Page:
Home Exercise 101Fat Loss Study Analyzes Calorie Management vs. Exercise For Weight Loss

Study Analyzes Calorie Management vs. Exercise For Weight Loss

by Erika Nicole Kendall

I was quite pleased to see this in the NYTimes (and shoutout to Somerset for sending it in!), what with all the talk about food and calories I do all day:

And in a just world, frequent physical activity should make us slim. But repeated studies have shown that many people who begin an exercise program lose little or no weight. Some gain.

To better understand why, anthropologists leading one of the new studies began with a research trip to Tanzania. There, they recruited volunteers from the Hadza tribe, whose members still live by hunting and gathering.

Providing these tribespeople with a crash course in modern field-study technology, the researchers fitted them with GPS units, to scrupulously measure how many miles each walked daily while searching for food. They also asked them to swallow so-called doubly labeled water, a liquid in which the normal hydrogen and oxygen molecules have been replaced with versions containing tracers. By studying these elements later in a person’s urine, researchers can precisely determine someone’s energy expenditure and metabolic rate.

The researchers gathered data for 11 days, then calculated the participants’ typical daily physical activity, energy expenditure and resting metabolic rates. They then compared those numbers with the same measures for an average male and female Westerner.

It’s long been believed that a hunter-gatherer lifestyle involves considerable physical activity and therefore burns many calories, far more than are incinerated by your average American office worker each day. And it was true, the scientists determined, that the Hadza people in general moved more than many Americans do, with the men walking about seven miles a day and the women about three.

But it was not true that they were burning far more calories. In fact, the scientists calculated, the Hadza’s average metabolic rate, or the number of calories that they were burning over the course of a day, was about the same as the average metabolic rate for Westerners.

The implication, the scientists concluded, is that “active, ‘traditional’ lifestyles may not protect against obesity if diets change to promote increased caloric consumption.” That is, even active people will pack on pounds if they eat like most of us in the West.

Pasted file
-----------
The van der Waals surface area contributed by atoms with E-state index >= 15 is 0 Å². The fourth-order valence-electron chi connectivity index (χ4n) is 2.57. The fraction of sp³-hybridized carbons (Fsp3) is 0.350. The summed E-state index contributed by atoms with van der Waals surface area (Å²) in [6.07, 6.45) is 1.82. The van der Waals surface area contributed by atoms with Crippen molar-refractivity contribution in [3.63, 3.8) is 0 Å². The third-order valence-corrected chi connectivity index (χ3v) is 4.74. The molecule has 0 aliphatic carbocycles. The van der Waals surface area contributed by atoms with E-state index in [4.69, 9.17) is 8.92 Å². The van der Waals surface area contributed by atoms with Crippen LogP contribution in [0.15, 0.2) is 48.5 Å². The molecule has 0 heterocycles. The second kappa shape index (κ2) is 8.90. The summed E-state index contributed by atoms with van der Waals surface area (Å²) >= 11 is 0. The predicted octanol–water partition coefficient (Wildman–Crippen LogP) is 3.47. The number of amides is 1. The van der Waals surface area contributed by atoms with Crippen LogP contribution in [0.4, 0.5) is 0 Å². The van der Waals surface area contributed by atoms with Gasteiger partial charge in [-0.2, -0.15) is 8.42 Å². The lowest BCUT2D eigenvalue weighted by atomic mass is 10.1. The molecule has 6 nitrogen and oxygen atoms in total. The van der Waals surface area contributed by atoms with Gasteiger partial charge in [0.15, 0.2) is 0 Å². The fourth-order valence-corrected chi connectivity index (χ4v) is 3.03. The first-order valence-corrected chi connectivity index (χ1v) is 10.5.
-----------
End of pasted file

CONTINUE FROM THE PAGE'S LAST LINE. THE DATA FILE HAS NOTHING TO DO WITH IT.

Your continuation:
The underlying and rather disheartening message of that finding, of course, is that physical activity by itself is not going to make and keep you thin.

I’m curious about this part, here:

In fact, the scientists calculated, the Hadza’s average metabolic rate, or the number of calories that they were burning over the course of a day, was about the same as the average metabolic rate for Westerners.

…but… people with different body sizes burn different amounts of calories, so are we comparing the “slight” Hadza tribemembers (someoneplease tell me if that’s politically correct) with the “slight” Americans? If I were 5’9″ and 200lbs, and I run six miles in an hour, I’m going to burn way more calories than someone who is 5’9″ and 130lbs. The 130lb body doesn’t require as much energy to move the weight, because there’s not as much weight to move as there is in the 200lb body.

Dare I ask it, but are averages appropriate here?

And what about the body fat percentages of the Hadza tribemembers in comparison to the Americans?

And, what about the nutritional intake?

Do these variables still not matter in the minds of epidemiologists?

There is, however, one other part of the article that Ithought was very interesting:

“There’s this expectation that if you exercise, your metabolism won’t drop as you lose weight or will even speed up,” says Diana Thomas, a professor of mathematics at Montclair State University in New Jersey, who led the study.

But she says close mathematical scrutiny of past studies of exercise and weight loss shows that that happy prospect is, sad to say, unfounded. One of the few studies ever to have scrupulously monitored exercise, food intake and metabolic rates found that volunteers’ basal metabolic rates dropped as they lost weight, even though they exercised every day. As a result, although they were burning up to 500 calories during an exercise session, their total daily caloric burn was lower than it would have been had their metabolism remained unchanged, and they lost less weight than had been expected.

Now… I’ve said this twice – here, and here – but it bears repeating: your metabolism changes as you lose weight. Your ability to burn changes, as you lose. That’s why it’s so difficult to lose as you shrink in size.

What else did you spot in the coverage on this study? I know a few other places covered it and maybe they have different points they’ve highlighted… so let’s talk it out!